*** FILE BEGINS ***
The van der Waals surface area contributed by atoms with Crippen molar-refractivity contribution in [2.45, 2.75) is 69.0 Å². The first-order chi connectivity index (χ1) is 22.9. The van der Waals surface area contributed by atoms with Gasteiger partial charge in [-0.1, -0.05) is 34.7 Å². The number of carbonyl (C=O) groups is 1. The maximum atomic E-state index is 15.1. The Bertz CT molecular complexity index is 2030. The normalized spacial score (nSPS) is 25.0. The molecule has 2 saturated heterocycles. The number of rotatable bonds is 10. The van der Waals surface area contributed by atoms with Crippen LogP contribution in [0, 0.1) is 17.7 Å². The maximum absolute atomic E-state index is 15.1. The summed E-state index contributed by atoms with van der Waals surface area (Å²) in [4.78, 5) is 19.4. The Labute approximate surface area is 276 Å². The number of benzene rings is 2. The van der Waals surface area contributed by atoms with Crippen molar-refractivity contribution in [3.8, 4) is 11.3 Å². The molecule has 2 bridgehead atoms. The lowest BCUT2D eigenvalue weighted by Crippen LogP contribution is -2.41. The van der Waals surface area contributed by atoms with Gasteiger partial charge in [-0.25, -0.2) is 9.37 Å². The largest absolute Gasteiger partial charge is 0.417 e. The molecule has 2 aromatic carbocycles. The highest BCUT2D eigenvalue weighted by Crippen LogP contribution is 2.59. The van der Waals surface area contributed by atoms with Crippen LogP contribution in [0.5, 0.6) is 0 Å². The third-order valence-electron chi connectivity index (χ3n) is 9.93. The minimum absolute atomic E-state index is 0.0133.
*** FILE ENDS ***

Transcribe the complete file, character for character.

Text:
The van der Waals surface area contributed by atoms with Crippen molar-refractivity contribution in [2.45, 2.75) is 69.0 Å². The first-order chi connectivity index (χ1) is 22.9. The van der Waals surface area contributed by atoms with Gasteiger partial charge in [-0.1, -0.05) is 34.7 Å². The number of carbonyl (C=O) groups is 1. The maximum atomic E-state index is 15.1. The Bertz CT molecular complexity index is 2030. The normalized spacial score (nSPS) is 25.0. The molecule has 2 saturated heterocycles. The number of rotatable bonds is 10. The van der Waals surface area contributed by atoms with Crippen LogP contribution in [0, 0.1) is 17.7 Å². The maximum absolute atomic E-state index is 15.1. The summed E-state index contributed by atoms with van der Waals surface area (Å²) in [4.78, 5) is 19.4. The Labute approximate surface area is 276 Å². The number of benzene rings is 2. The van der Waals surface area contributed by atoms with Crippen molar-refractivity contribution in [3.8, 4) is 11.3 Å². The molecule has 2 bridgehead atoms. The lowest BCUT2D eigenvalue weighted by Crippen LogP contribution is -2.41. The van der Waals surface area contributed by atoms with Gasteiger partial charge in [-0.25, -0.2) is 9.37 Å². The largest absolute Gasteiger partial charge is 0.417 e. The molecule has 2 aromatic carbocycles. The highest BCUT2D eigenvalue weighted by Crippen LogP contribution is 2.59. The van der Waals surface area contributed by atoms with Crippen LogP contribution in [0.5, 0.6) is 0 Å². The third-order valence-electron chi connectivity index (χ3n) is 9.93. The minimum absolute atomic E-state index is 0.0133.